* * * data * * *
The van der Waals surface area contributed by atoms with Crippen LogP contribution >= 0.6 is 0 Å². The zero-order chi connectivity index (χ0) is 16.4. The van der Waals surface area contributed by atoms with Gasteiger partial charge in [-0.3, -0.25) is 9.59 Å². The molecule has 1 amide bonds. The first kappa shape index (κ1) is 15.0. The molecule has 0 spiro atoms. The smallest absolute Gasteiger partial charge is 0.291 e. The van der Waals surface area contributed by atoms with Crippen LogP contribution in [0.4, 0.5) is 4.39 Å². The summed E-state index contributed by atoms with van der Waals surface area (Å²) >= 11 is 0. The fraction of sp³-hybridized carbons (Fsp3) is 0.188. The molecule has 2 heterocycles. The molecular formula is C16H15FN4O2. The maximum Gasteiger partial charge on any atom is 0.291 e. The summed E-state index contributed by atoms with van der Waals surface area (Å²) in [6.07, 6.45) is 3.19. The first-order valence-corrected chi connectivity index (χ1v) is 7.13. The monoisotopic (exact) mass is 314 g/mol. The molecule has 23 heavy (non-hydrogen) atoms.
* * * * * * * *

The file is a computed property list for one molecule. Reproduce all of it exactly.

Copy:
The van der Waals surface area contributed by atoms with Crippen LogP contribution >= 0.6 is 0 Å². The zero-order chi connectivity index (χ0) is 16.4. The van der Waals surface area contributed by atoms with Gasteiger partial charge in [-0.3, -0.25) is 9.59 Å². The molecule has 1 amide bonds. The first kappa shape index (κ1) is 15.0. The molecule has 0 spiro atoms. The smallest absolute Gasteiger partial charge is 0.291 e. The van der Waals surface area contributed by atoms with Crippen LogP contribution in [0.4, 0.5) is 4.39 Å². The summed E-state index contributed by atoms with van der Waals surface area (Å²) >= 11 is 0. The fraction of sp³-hybridized carbons (Fsp3) is 0.188. The molecule has 2 heterocycles. The molecular formula is C16H15FN4O2. The maximum Gasteiger partial charge on any atom is 0.291 e. The summed E-state index contributed by atoms with van der Waals surface area (Å²) in [6.07, 6.45) is 3.19. The first-order valence-corrected chi connectivity index (χ1v) is 7.13. The monoisotopic (exact) mass is 314 g/mol. The molecule has 23 heavy (non-hydrogen) atoms.